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The Graceful Lines of Streamline Moderne : The excitement over speed, as typified in the era's fast trains and ocean liners, was picked up by architects for their design of houses and commercial buildings.

SOUTHLAND HOME STYLES: One of an occasional series exploring the varied architectural styles of Southern California.

February 11, 1990|LEON WHITESON | Whiteson is a Los Angeles free-lancer who writes on architectural topics.

In the 1937 movie "Shall We Dance," Fred Astaire, Ginger Rogers and a couple of mutts did their "Walking the Dog" number on the promenade deck of an ocean liner, whirling their way into America's heart against a backdrop of curved white steel and shiny black linoleum.

The movie's set, modeled on the sleek French transatlantic liner Normandie, mirrored the popularity of the 1930s Streamline Moderne style that influenced the shape of everything from cameras to cars, from kitchen stoves to residential and commercial architecture.

Streamline Moderne houses, with their aerodynamic curves, smooth white stucco surfaces and contrasting black-and-silver interiors, mimicked the shapes of sleek ships, trains and planes whose clean lines parted the waves and cleaved the air.

The houses' designs were influenced by the excitement of speed that seized the nation during the 1930s and distracted its attention from the ravages of the Great Depression.

"Streamlining is the first new and uniquely American approach that the public could associate with progress and a better life," declared Henry Dreyfuss, designer of the famous 20th Century Limited streamlined locomotive that linked New York and Los Angeles in the late 1930s.

Dreyfuss added that all designers learned a great deal about clean, graceful design from streamlining. "We learned to junk useless protuberances and ugly corners," he said.

Although Streamline Moderne, which achieved its greatest sophistication in Los Angeles and Miami Beach--where it is also known as Tropical Deco--is uniquely American, some of its inspiration is European.

Streamline's distinctive white walls, flat roofs and strip windows were derived from the European International style developed by the German Bauhaus and from Le Corbusier's 1930 Villa Savoye at Poissy, France.

The purely American inspiration was to marry the functional International Style with the sensuously romantic--and totally nonfunctional--curves of streamlining.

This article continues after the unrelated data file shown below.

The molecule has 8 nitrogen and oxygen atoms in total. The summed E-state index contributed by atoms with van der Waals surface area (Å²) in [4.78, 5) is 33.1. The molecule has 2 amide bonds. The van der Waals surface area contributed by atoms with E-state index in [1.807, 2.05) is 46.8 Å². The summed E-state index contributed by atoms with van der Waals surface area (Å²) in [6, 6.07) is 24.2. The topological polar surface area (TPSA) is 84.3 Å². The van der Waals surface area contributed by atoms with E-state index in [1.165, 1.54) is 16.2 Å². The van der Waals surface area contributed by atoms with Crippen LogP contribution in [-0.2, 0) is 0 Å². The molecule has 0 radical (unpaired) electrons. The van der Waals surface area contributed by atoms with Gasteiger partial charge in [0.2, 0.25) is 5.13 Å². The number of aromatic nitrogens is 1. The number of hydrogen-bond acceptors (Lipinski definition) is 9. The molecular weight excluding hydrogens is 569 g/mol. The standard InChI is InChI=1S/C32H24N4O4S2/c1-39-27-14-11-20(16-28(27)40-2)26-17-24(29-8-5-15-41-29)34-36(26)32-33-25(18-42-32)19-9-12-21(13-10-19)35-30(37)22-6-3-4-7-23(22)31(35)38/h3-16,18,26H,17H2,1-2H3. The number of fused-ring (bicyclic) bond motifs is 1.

In its heyday, Streamline Moderne was known simply as "the smart style." Much favored by Hollywood and mirrored in imaginative movie sets designed by art directors such as William Cameron Menzies, Streamline Moderne houses sprang up from Silver Lake to Santa Monica.

Actor Wallace Beery built himself a Streamline Moderne hideaway on Martel Avenue in West Hollywood in 1936. Designed by William P. Kesling, the Beery house features the typical flat roof, rounded corners, clerestory strip windows and sleek white stucco of the style.

Over its entry gate and at the rear outside the wide glass living room windows, Kesling's design includes curved, free-standing horizontal slabs perched on square pillars that are reminiscent of the service islands of 1930s Texaco gas stations.

Maddie Sadofski, who now owns the Beery house, has taken great pains to restore its original sophistication. She has preserved the recessed chromed ceiling lights with their ribbed Pyrex panels and the streamlined kitchen cabinets topped by vivid yellow, black and red tiles.

In the bathrooms, the old aluminum tiles--Streamline designers loved metallic finishes--still glisten.

"I've always loved Streamline," Sadofski said. "I grew up in this neighborhood and coveted Beery's old house for 20 years before I could afford to buy it. I adore the simplicity of its lines and the essentially American sophistication of the style. It still delights me every time I pass through my front gate."

In the 1930s, when Streamline style was created, the young science of aerodynamics was every designers' inspiration.

"The perfect aerodynamic form was believed to be a teardrop plowing through space with the round end forward," Arthur Pulos wrote in his book "The American Design Ethic."

Pulos commented that architecture "sought to disguise its embarrassment at being left behind by the airplane by doing streamlined shells."

The Streamline Moderne style followed upon the popular 1920s Art Deco manner, epitomized in such Los Angeles landmarks as Bullocks Wilshire and the Wiltern Theatre.

Sometimes known as Zigzag Moderne, Art Deco is distinguished from Streamline Moderne by its angular lines and exotic decoration inspired by Egyptian and Oriental motifs.

The term Art Deco, often erroneously extended to include the Streamline style, took its name from the 1925 Paris exhibition titled "Exposition Internationale des Arts Decoratifs. "

Streamline Moderne designs, whether for houses or larger commercial buildings, always looked energetic. With its white metal balustrades and rows of porthole windows, the Coca-Cola bottling plant, south of downtown Los Angeles, by architect Robert Derrah looks like the Normandie under full steam.

The charming Shangri-La Hotel on Santa Monica's oceanfront seems about to sail off into the sunset. The concourse at Union Station, a mixture of Spanish Colonial Revival and Streamline Moderne motifs, excited passengers with the prospect of fast travel.

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